News Corp plans to launch The Daily, a tablet-only US digital newspaper, by the end of the year. in six weeks, It will charge $1 a week for the service.

Microsoft

Microsoft has launched a fully cloud-based version of its Office applications suite, initially as a test in 13 countries, before being offered worldwide on a subscription basis next year.

Microsoft said it anticipates selling 5m units of its new Kinect video games motion-controller over the holiday season. The NY Post reckons this could provide a $750m boost to revenues.

Social Networking

10 things about Facebook that aren’t in the movie – some useful stats c/o Experian Hitwise.

Skype has integrated Facebook‘s news feed and phone book into its service. Skype users can video-call Facebook friends who are also Skype users for free, while users can make a voice call to Facebook friends who are not Skype members via its paid-for service. Skype director of product management Mike Bartlett said “Rather than create social functions ourselves, it made much more sense to partner with Facebook. It’s a natural marriage.”

Electronics Arts announced it has agreed a five-year strategic relationship with Facebook, adopting Facebook Credits as its exclusive payments option under a 70:30 revenue split.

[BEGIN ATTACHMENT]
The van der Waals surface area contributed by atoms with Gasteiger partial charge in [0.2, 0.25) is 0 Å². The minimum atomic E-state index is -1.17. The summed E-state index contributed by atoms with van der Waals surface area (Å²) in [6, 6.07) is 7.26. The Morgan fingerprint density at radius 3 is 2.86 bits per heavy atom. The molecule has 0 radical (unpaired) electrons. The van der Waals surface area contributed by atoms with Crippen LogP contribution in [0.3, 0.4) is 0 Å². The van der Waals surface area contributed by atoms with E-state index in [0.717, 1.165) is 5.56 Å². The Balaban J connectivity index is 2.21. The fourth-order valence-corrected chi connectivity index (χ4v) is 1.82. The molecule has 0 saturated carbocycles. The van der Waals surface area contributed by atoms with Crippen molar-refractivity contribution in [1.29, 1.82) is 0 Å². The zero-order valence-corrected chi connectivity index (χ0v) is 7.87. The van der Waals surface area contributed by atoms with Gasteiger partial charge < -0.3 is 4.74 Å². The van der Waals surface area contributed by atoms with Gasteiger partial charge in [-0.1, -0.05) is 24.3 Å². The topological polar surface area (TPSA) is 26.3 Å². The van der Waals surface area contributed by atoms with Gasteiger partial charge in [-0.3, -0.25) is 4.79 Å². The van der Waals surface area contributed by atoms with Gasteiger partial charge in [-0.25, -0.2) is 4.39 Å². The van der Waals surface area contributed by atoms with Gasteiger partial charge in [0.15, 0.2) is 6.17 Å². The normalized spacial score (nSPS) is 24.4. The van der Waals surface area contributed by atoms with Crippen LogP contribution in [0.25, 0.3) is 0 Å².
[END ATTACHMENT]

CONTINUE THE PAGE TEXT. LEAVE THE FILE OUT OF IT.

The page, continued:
LinkedIn has added a product reviews and recommendation service as a way of increasing revenues. CEO Jeff Weiner said: “A big part of what we’re working to do is becoming the essential source of information for our membership.”

Internet Security Firm AVG has published a study which claims 5% of babies under 2 have social media profiles, 7% have an email address, and 81% of two-year-olds have a digital footprint. This is shown in a neat graphic here.

links for 2010-12-09

In Daily Links on December 10, 2010 at 1:11 am

Stories and issues relating to older and disabled people which have caught my eye in the last month

In Monthly round up: Older People and Disability issues on December 9, 2010 at 5:35 pm

1. Personal Finance

Several papers picked up Aviva’s quarterly Real Retirement Report which noted that the Over-55s increasingly concerned about the rising cost of living.

The Daily Telegraph reported “Pensioners are being forced to turn their hobbies into jobs as they prepare to work until they drop” whilst the Guardian focused on “Pensioners slashing spending on food in order to meet rising household bills”.

“Unlike their parents, the current generation of over 55s are facing the prospect of paying off a significant amount of mortgage debt as they move into retirement. Indeed, the practice of buying houses later in life and releasing the capital to pay for items such as cars, holidays, children’s university costs, etc, has taken its toll,” said Clive Bolton, of Aviva.

One-fifth of the over 55s still have substantial mortgages, unlike earlier generations, which tended to pay off their home loans by that age, the report found. The figures again underlined how the average 55-64 year old is worse off than the average 65-74 year old. Aviva found that pre-retirees’ mean monthly income is £1,313, compared to £1,374 among those who have taken retirement.

 

BT has launched a new booklet aimed at giving consumers practical advice on getting the best telephony package to suit individual budgets.